The U.S. military for the first time Thursday dropped one of its largest conventional weapons — a massive 21,000-pound bomb nicknamed the "Mother of All Bombs" — on an Islamic State tunnel complex in Afghanistan.
The GBU-43, or massive ordnance air blast weapon, was dropped from a U.S. aircraft in Nangahar province, where U.S.-backed Afghan forces are battling the Islamic State, also known as ISIS.
President Trump has pledged to ramp up the pressure on ISIS, though the Pentagon has said it hasn't changed the basic process for approving airstrikes, which it says is rigorous.
However, Defense Secretary Jim Mattis has given battlefield commanders more authority to make decisions, said Sen. John McCain, Republican chairman of the Armed Services Committee.
A GBU-43 would not only destroy a tunnel complex, it would also have a psychological impact on the militants because of its destructive power. The blast can be heard for miles and is very different from the small munitions the military uses when trying to hit a small target and minimize surrounding damage.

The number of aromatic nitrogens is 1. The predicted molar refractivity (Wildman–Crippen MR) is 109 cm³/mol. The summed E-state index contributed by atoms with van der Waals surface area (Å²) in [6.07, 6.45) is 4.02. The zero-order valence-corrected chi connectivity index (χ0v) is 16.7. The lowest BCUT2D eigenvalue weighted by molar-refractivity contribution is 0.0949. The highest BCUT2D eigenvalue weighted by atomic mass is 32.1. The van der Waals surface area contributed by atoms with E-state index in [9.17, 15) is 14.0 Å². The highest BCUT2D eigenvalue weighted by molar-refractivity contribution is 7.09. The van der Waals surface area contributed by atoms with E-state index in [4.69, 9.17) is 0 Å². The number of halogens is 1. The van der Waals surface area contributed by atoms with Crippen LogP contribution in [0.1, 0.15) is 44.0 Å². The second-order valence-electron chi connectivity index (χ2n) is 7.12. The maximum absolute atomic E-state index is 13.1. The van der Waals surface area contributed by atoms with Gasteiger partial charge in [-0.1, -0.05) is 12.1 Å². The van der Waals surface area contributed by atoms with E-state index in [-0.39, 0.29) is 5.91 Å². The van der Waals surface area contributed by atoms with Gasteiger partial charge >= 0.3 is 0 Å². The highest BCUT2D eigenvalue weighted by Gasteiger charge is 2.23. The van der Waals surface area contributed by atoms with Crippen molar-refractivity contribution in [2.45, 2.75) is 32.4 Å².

"The United States takes the fight against ISIS very seriously and in order to defeat the group we must deny them operational space, which we did," White House spokesman Sean Spicer said.
The U.S. military likely chose to use the bomb, which cost about $16 million each, because the tunnel complex was in an open area where there was little danger of civilian casualties.
“This is the right munition to reduce these obstacles and maintain the momentum of our offensive against (the Islamic State),” Gen. John Nicholson, the commander of U.S. forces in Afghanistan said in statement.
Fighting between ISIS and Afghan forces in the region has intensified recently. A U.S. Special Forces soldier advising the Afghans was killed in the area Saturday, the first U.S. combat death this year.
The bomb explodes in the air, creating air pressure that can collapse tunnels and buildings.
“U.S. forces took every precaution to avoid civilian casualties with this strike,” the military said in a statement.
Contributing: David Jackson
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